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[personal profile] stubbleupdate
Because iFanboy were raving about Royals: Masters of War I decided to give it a look. It's not quite World War 2.1, but it's still decent.

The year is 1940. As the Blitz destroys London and kills thousands, the Royal Family looks on. But in this world, the only people with special abilities are Royalty, and the purer the bloodline, the greater their abilities. So why don't they stop the carnage with their powers? A truce between the Earth's nobles has kept them out of our wars--until now. When England's Prince Henry can take no more and intervenes, will it stop the planet's suffering or take it to another level?

Imperius Rexposition )
It's just a short six issue mini from Vertigo that's a relatively quick read. Decent fun, but nothing spectacular.
[personal profile] history79



"Michael goes from being a bit of a douche-bag to the world’s biggest underdog. We didn’t want to shrink from his failings at the start of the story. He’s wrecked his marriage, rarely sees his son, drinks too much, lets his work colleague down. He’s Mr. Unreliable. You know those are all unlikable qualities. But then he gets his quest: get to Manhattan and rescue his son when the world around him has turned into a surreal war zone. And he alone has no powers. Suddenly he’s the hero and all the odds are stacked against him. Hopefully, that makes people root for him. And he grows as the story continues. He has an arc. He’s not the same guy by the end."

- Rob Williams


The Conclusion )
[personal profile] history79



"I’m big on theme being the controlling spine of a story. Here it’s ‘finding something extraordinary in the most ordinary person’, even if you can’t see that in your day to day surrounding. The title is something of a misnomer. Michael has to discover that he is far from ordinary. That plays into the narrative when it turns out that he being the sole human not affected by the plague means that he carries the cure somewhere inside him. But a lot of powerful people don’t want a cure, so suddenly Michael is hunted."

- Rob Williams


Read more... )
[personal profile] history79



"It came out of the raft of superhero movies and all the origin stories they tell. It struck me that they all had the same setup: ‘in an ordinary world one person becomes extraordinary.’ So the natural thing to do is to twist that: ‘in an extraordinary world, one person is ordinary.’ A plague gives everybody on the planet very disparate super powers, all apart from one guy. He’s the most ordinary man alive, and he was very ordinary in the first place. From there it’s a story about finding something extraordinary inside yourself."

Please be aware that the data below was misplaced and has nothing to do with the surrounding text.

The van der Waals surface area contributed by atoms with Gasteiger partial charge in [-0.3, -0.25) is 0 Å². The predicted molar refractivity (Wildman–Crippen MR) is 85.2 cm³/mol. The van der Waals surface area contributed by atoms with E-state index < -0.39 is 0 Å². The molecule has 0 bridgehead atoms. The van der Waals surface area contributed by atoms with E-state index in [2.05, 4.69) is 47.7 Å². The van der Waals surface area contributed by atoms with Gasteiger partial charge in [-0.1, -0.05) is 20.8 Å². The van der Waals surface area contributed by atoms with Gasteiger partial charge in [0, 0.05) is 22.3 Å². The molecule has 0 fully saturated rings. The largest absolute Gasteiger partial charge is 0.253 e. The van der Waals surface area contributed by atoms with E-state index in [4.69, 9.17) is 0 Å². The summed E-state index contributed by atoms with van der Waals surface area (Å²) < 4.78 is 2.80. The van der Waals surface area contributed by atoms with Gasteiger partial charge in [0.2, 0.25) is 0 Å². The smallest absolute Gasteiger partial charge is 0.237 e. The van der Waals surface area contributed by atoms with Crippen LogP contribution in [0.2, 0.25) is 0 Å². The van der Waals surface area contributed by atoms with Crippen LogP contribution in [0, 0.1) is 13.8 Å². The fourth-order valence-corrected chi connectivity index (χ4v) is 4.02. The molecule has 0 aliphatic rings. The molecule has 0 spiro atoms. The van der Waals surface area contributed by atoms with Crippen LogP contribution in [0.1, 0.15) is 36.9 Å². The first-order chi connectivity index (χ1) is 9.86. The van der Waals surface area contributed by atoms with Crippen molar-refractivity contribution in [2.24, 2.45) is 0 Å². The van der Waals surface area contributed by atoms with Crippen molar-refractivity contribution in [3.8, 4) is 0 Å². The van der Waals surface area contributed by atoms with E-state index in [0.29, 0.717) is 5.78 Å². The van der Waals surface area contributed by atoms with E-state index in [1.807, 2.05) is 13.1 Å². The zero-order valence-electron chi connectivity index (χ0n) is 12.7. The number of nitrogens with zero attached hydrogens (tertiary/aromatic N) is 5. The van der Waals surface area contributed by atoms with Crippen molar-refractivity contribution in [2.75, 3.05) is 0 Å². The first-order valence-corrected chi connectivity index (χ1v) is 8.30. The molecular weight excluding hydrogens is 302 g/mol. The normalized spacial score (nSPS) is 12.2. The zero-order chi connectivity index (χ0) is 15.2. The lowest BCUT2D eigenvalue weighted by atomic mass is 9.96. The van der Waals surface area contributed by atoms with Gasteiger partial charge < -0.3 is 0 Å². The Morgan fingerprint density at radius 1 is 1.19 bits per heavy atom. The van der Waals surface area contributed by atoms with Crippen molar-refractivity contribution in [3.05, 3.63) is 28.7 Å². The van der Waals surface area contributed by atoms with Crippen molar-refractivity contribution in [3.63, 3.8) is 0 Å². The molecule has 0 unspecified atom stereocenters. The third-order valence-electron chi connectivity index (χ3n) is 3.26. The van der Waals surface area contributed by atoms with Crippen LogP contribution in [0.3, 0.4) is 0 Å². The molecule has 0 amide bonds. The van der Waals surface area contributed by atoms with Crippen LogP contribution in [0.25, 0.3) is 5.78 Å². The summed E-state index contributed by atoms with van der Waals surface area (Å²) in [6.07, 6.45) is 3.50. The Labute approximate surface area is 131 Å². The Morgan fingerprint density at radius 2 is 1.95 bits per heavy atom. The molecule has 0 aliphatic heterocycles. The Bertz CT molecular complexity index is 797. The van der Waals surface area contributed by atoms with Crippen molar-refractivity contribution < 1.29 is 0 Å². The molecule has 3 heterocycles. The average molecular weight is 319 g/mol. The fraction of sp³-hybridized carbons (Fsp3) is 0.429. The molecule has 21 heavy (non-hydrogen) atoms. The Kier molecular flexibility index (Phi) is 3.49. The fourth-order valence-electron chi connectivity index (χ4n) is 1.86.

- Rob Williams


Read more... )
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[personal profile] superboyprime


"When I pitched the book, one of the things I was most adamant about was that someone had to get it in the most simple way possible. Because it’s called “Suicide Squad.” There’s this thing called the promise of the premise. You have to pay that off. Initially, I just figured I’d kill off Captain Boomerang. I didn’t exactly have the highest regard for him as a character. But the longer I wrote him, I grew to genuinely love the guy..." - Rob Williams

Read more... )
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[personal profile] superboyprime


'I was told that Deadshot, Harley [Quinn] and [Captain] Boomerang were the core, and I had to use them. Apart from them, I was told I could have anyone I wanted out of the usual roster of the Suicide Squad. So we went through a few conversations and a few suggestions, a few characters were not back and it came together. No-one said, “you have to do the movie line-up” but we did talk about it and thought it might be a good idea.' - Rob Williams

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[personal profile] laughing_tree


"Dearly beloved is doing a b/g rewatch of Star Trek: The Next Generation while she works. I now realise I see Doctor Who as basically Q-in-a-box." -- Si Spurrier

"The main challenge I find writing Smith is not to over-write him. He lends himself to train of thought dialogue. Things occurring to him in an instant. Jokes, ideas. He is almost too easy to write dialogue for, which is a problem in itself. You look at a page of script and there's a tonne of dialogue there, and it might be very good dialogue, but comics are a visual medium. If you have a page filled with voice balloons, it's going to be a dull-looking book." -- Rob Williams

Read more... )

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